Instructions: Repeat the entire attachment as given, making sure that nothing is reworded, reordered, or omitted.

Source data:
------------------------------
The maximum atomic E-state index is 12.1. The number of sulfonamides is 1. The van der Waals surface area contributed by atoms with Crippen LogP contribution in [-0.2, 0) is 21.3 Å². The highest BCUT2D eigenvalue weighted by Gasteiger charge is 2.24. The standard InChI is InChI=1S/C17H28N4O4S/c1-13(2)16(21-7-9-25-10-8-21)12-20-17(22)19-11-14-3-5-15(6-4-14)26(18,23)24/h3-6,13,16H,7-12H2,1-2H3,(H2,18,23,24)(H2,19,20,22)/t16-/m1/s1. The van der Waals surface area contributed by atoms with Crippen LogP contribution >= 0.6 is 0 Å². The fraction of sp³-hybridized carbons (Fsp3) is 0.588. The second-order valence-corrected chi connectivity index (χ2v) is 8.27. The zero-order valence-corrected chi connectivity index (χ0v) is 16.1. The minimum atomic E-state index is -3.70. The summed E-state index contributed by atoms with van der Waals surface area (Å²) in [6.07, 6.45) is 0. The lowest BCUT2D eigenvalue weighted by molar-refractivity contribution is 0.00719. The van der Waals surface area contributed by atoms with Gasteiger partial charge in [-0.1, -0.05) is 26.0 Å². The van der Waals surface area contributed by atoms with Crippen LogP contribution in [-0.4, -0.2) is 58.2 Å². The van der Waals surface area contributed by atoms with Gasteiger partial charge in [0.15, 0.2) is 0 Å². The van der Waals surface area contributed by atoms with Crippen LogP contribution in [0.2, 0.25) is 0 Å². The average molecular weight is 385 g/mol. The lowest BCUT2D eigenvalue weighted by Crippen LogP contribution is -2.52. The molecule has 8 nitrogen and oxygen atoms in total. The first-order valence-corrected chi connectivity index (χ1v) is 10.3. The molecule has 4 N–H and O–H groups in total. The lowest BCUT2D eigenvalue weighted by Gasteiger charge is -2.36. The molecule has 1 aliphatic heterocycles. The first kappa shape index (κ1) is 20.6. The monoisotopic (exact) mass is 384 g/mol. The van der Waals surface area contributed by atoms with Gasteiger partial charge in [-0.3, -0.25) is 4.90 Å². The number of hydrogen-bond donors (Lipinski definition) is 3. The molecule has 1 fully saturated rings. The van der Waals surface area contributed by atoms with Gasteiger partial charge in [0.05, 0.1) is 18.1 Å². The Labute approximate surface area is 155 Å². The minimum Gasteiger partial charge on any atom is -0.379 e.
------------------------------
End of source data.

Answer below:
The maximum atomic E-state index is 12.1. The number of sulfonamides is 1. The van der Waals surface area contributed by atoms with Crippen LogP contribution in [-0.2, 0) is 21.3 Å². The highest BCUT2D eigenvalue weighted by Gasteiger charge is 2.24. The standard InChI is InChI=1S/C17H28N4O4S/c1-13(2)16(21-7-9-25-10-8-21)12-20-17(22)19-11-14-3-5-15(6-4-14)26(18,23)24/h3-6,13,16H,7-12H2,1-2H3,(H2,18,23,24)(H2,19,20,22)/t16-/m1/s1. The van der Waals surface area contributed by atoms with Crippen LogP contribution >= 0.6 is 0 Å². The fraction of sp³-hybridized carbons (Fsp3) is 0.588. The second-order valence-corrected chi connectivity index (χ2v) is 8.27. The zero-order valence-corrected chi connectivity index (χ0v) is 16.1. The minimum atomic E-state index is -3.70. The summed E-state index contributed by atoms with van der Waals surface area (Å²) in [6.07, 6.45) is 0. The lowest BCUT2D eigenvalue weighted by molar-refractivity contribution is 0.00719. The van der Waals surface area contributed by atoms with Gasteiger partial charge in [-0.1, -0.05) is 26.0 Å². The van der Waals surface area contributed by atoms with Crippen LogP contribution in [-0.4, -0.2) is 58.2 Å². The van der Waals surface area contributed by atoms with Gasteiger partial charge in [0.15, 0.2) is 0 Å². The van der Waals surface area contributed by atoms with Crippen LogP contribution in [0.2, 0.25) is 0 Å². The average molecular weight is 385 g/mol. The lowest BCUT2D eigenvalue weighted by Crippen LogP contribution is -2.52. The molecule has 8 nitrogen and oxygen atoms in total. The first-order valence-corrected chi connectivity index (χ1v) is 10.3. The molecule has 4 N–H and O–H groups in total. The lowest BCUT2D eigenvalue weighted by Gasteiger charge is -2.36. The molecule has 1 aliphatic heterocycles. The first kappa shape index (κ1) is 20.6. The monoisotopic (exact) mass is 384 g/mol. The van der Waals surface area contributed by atoms with Gasteiger partial charge in [-0.3, -0.25) is 4.90 Å². The number of hydrogen-bond donors (Lipinski definition) is 3. The molecule has 1 fully saturated rings. The van der Waals surface area contributed by atoms with Gasteiger partial charge in [0.05, 0.1) is 18.1 Å². The Labute approximate surface area is 155 Å². The minimum Gasteiger partial charge on any atom is -0.379 e.